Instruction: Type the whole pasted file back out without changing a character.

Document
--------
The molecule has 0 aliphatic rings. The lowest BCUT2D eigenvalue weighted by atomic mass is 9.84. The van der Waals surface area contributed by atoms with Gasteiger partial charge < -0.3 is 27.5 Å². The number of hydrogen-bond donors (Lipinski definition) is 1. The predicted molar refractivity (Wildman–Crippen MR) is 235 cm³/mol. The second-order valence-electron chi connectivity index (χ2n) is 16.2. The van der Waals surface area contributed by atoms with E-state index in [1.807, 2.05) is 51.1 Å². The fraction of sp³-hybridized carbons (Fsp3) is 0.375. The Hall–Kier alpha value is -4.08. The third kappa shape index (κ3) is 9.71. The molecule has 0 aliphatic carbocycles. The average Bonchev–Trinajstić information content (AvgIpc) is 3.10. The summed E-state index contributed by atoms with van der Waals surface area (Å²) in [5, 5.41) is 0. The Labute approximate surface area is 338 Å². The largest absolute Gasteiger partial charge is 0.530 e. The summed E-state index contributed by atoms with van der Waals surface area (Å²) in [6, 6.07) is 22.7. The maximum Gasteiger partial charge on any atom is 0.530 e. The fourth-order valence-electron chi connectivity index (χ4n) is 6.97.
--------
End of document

The molecule has 0 aliphatic rings. The lowest BCUT2D eigenvalue weighted by atomic mass is 9.84. The van der Waals surface area contributed by atoms with Gasteiger partial charge < -0.3 is 27.5 Å². The number of hydrogen-bond donors (Lipinski definition) is 1. The predicted molar refractivity (Wildman–Crippen MR) is 235 cm³/mol. The second-order valence-electron chi connectivity index (χ2n) is 16.2. The van der Waals surface area contributed by atoms with E-state index in [1.807, 2.05) is 51.1 Å². The fraction of sp³-hybridized carbons (Fsp3) is 0.375. The Hall–Kier alpha value is -4.08. The third kappa shape index (κ3) is 9.71. The molecule has 0 aliphatic carbocycles. The average Bonchev–Trinajstić information content (AvgIpc) is 3.10. The summed E-state index contributed by atoms with van der Waals surface area (Å²) in [5, 5.41) is 0. The Labute approximate surface area is 338 Å². The largest absolute Gasteiger partial charge is 0.530 e. The summed E-state index contributed by atoms with van der Waals surface area (Å²) in [6, 6.07) is 22.7. The maximum Gasteiger partial charge on any atom is 0.530 e. The fourth-order valence-electron chi connectivity index (χ4n) is 6.97.